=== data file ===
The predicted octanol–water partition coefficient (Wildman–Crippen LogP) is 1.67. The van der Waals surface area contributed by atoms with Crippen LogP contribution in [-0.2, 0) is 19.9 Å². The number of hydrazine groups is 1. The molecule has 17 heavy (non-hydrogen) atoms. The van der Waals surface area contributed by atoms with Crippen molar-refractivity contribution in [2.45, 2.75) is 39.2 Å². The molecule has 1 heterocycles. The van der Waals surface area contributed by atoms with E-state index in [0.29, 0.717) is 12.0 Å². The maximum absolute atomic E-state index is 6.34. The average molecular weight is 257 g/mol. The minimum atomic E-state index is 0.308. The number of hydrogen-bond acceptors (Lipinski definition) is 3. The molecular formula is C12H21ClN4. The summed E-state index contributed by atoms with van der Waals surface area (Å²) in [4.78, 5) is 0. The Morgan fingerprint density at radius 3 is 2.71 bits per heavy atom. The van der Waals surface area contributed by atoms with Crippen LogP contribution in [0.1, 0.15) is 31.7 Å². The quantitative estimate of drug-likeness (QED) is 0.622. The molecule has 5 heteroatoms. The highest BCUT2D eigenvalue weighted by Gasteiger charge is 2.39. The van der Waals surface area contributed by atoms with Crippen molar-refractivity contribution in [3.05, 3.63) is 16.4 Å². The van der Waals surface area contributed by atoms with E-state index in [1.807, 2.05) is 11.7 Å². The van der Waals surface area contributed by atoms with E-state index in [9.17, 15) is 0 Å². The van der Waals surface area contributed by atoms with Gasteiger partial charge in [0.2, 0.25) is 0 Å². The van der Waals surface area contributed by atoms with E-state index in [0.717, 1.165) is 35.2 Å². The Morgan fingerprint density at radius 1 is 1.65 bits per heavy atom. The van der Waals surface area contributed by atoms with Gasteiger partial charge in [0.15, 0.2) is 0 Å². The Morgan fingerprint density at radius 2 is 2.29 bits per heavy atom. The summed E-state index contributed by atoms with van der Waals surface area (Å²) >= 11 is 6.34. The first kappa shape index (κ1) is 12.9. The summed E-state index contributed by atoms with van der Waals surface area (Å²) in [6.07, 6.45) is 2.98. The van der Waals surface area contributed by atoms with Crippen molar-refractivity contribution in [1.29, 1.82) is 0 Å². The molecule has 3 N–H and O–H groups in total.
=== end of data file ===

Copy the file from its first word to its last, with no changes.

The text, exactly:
The predicted octanol–water partition coefficient (Wildman–Crippen LogP) is 1.67. The van der Waals surface area contributed by atoms with Crippen LogP contribution in [-0.2, 0) is 19.9 Å². The number of hydrazine groups is 1. The molecule has 17 heavy (non-hydrogen) atoms. The van der Waals surface area contributed by atoms with Crippen molar-refractivity contribution in [2.45, 2.75) is 39.2 Å². The molecule has 1 heterocycles. The van der Waals surface area contributed by atoms with E-state index in [0.29, 0.717) is 12.0 Å². The maximum absolute atomic E-state index is 6.34. The average molecular weight is 257 g/mol. The minimum atomic E-state index is 0.308. The number of hydrogen-bond acceptors (Lipinski definition) is 3. The molecular formula is C12H21ClN4. The summed E-state index contributed by atoms with van der Waals surface area (Å²) in [4.78, 5) is 0. The Morgan fingerprint density at radius 3 is 2.71 bits per heavy atom. The van der Waals surface area contributed by atoms with Crippen LogP contribution in [0.1, 0.15) is 31.7 Å². The quantitative estimate of drug-likeness (QED) is 0.622. The molecule has 5 heteroatoms. The highest BCUT2D eigenvalue weighted by Gasteiger charge is 2.39. The van der Waals surface area contributed by atoms with Crippen molar-refractivity contribution in [3.05, 3.63) is 16.4 Å². The van der Waals surface area contributed by atoms with E-state index in [1.807, 2.05) is 11.7 Å². The van der Waals surface area contributed by atoms with E-state index in [9.17, 15) is 0 Å². The van der Waals surface area contributed by atoms with Gasteiger partial charge in [0.2, 0.25) is 0 Å². The van der Waals surface area contributed by atoms with E-state index in [0.717, 1.165) is 35.2 Å². The Morgan fingerprint density at radius 1 is 1.65 bits per heavy atom. The van der Waals surface area contributed by atoms with Gasteiger partial charge in [0.15, 0.2) is 0 Å². The Morgan fingerprint density at radius 2 is 2.29 bits per heavy atom. The summed E-state index contributed by atoms with van der Waals surface area (Å²) >= 11 is 6.34. The first kappa shape index (κ1) is 12.9. The summed E-state index contributed by atoms with van der Waals surface area (Å²) in [6.07, 6.45) is 2.98. The van der Waals surface area contributed by atoms with Crippen molar-refractivity contribution in [1.29, 1.82) is 0 Å². The molecule has 3 N–H and O–H groups in total.